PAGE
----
IT department sends fake phishing email

Butler IT sends fake phishing email to students “from” Nintendo to test student IT safety. Graphic by Presley Fletcher.


Colleges and universities are prime targets for phishing scams. Julie Hoffman, assistant director of the information technology, IT, department help desk and IT department, said universities have personal information for thousands of students that is very attractive to sellers and buyers of information. 

Phishing is a cybercrime in which targets are contacted by email, telephone or text message by someone posing as a real company to attempt to convince the targets to provide details such as personally identifiable information, banking and credit card details, and passwords. 

In an attempt to test students on what this type of email might look like, the Butler IT Department sent out their own phishing email, that was completely safe, in order to determine how many students might click on a phishing link. 

The IT department sent out a test phishing email to students’ Butler email accounts that looked like it was from Nintendo. They sent the email to 5,638 students, and out of those, 1,091, or 19%, clicked the link in the email. 

The number of students who clicked on past fake phishing emails depended on which simulation Butler’s IT department used. In February they sent an email simulation that was clicked on by 2% of recipients. In March, another simulation was opened by 3%. And in May, the email link was clicked on by 25%. Hoffman said if students have an account that the simulation uses, such as a Nintendo account, they are more likely to click on the link. 

Hoffman said that the IT department signed on with a service called KnowBe4, that provides cybersecurity training to institutions all across the country. 

“So periodically, [KnowBe4] sends out training to students, faculty and staff that help improve people’s knowledge of cybersecurity, things to know, things to avoid, what to look for, that kind of thing,” Hoffman said. 

The Butler IT department has sent out four phishing emails since they signed with KnowBe4, the Nintendo one being the most recent. 

Sophomore psychology major, Kamryn McGlothin, clicked on the link thinking that her Nintendo account information was at risk. She said that she has a Nintendo account, although it’s not linked to her Butler account. 

“Having it sent to my Butler account, when I don’t use that for anything else, also had me not suspect that it was spam,” McGlothin said.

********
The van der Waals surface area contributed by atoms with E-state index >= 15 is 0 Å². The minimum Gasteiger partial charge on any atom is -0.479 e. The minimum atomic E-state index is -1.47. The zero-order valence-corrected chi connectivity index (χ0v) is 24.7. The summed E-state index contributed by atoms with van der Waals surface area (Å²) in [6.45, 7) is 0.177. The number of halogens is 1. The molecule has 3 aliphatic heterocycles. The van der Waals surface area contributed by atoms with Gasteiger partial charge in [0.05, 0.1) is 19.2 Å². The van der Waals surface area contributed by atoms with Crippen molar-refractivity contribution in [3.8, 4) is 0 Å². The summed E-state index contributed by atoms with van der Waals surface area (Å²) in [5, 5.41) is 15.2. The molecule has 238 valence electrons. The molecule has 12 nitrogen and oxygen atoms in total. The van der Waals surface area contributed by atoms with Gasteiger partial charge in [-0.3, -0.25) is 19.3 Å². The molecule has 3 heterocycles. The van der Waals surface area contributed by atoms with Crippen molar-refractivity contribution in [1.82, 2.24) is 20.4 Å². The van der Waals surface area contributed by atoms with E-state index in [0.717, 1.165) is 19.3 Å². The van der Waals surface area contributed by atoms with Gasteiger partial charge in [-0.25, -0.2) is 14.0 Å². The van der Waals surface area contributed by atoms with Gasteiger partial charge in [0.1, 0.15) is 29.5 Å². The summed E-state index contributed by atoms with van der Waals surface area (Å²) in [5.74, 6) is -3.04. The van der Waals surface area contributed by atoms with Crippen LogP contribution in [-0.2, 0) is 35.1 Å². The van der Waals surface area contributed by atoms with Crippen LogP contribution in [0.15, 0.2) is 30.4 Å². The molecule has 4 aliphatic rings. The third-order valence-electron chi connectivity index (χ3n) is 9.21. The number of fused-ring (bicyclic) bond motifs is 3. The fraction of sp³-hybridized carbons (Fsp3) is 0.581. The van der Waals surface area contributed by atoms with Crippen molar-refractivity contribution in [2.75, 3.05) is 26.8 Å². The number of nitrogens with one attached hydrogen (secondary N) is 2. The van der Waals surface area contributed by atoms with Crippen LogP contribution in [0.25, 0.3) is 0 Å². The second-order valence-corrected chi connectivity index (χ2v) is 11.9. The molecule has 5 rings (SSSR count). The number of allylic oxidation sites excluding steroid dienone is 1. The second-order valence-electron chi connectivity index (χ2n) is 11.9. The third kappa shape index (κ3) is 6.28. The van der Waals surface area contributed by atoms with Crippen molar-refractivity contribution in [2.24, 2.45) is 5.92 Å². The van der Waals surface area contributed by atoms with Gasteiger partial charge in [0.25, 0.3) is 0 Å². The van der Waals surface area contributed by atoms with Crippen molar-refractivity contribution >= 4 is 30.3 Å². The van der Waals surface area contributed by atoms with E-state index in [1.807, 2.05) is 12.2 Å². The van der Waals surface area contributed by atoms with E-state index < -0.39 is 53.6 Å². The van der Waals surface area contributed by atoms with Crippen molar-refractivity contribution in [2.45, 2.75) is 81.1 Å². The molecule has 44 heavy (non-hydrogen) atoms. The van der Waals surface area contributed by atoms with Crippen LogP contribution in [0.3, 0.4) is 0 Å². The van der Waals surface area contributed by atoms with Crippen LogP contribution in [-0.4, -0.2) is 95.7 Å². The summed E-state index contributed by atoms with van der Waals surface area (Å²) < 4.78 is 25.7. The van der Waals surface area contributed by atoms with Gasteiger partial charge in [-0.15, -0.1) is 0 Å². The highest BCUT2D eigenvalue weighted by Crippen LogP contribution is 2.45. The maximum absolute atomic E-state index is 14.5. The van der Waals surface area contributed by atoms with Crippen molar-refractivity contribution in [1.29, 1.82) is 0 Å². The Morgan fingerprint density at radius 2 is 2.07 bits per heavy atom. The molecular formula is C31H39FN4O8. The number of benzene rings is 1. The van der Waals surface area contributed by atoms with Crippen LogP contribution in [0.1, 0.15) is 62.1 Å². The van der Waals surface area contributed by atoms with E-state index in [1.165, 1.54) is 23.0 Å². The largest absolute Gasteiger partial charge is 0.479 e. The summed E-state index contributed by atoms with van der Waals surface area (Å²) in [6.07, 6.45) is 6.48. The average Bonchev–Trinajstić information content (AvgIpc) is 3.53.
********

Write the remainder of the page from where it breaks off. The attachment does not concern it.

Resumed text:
McGlothin said that she thought the way they sent the email was “tricky,” and purposefully trying to get students to click the link. In her cybersecurity training, she said that the fake emails were filled with grammatical errors and emojis, and that the Nintendo email was more legitimate than any of the training simulations. 

Hoffman stated that there are three reasons why they are sending out the phishing simulations. The first is that the IT department is tracking Butler’s improvements as an institution in cybersecurity training. The second purpose is to keep students on their toes and the third is to identify people who need more training on how to identify a phishing email.

The IT department now uses two-factor authentication for all Butler accounts, which is a second layer of security to keep student accounts safe. 

“The two-factor took it from the number of compromised accounts being in the hundreds every year to basically less than five,” Hoffman said. 

Because of this two-factor authentication, however, students aren’t seeing as many phishing attempts sent to their Butler emails. IT sends these simulations to make sure that students can still identify a potential scam message. 

Once students clicked on the link, they were immediately enrolled in an extra cybersecurity training to make sure they know how to keep their accounts secure. 

Ashlyn McIntosh, sophomore dual criminology and psychology major, also clicked on the Nintendo link. She thinks that the email made her more aware and cautious about clicking on links in emails. 

“Just be careful right before you, just automatically open up the email and read it,” McIntosh said. “Maybe just proceed with caution.” 

The IT department’s goal when sending these emails was to let students see a real phishing email in a way that did not compromise their information. 

Students can access cybersecurity training through the Butler IT website. If students ever do get hacked or their information is compromised, Hoffman said theys should go to Butler IT to get the problem fixed. They can contact the IT department at, or they can visit the office in person in Holcomb Building 350. 

“I would much rather you pause and ask someone who can help you look at it and decipher it before you click on something and give out any potentially dangerous information,” Hoffman said. 


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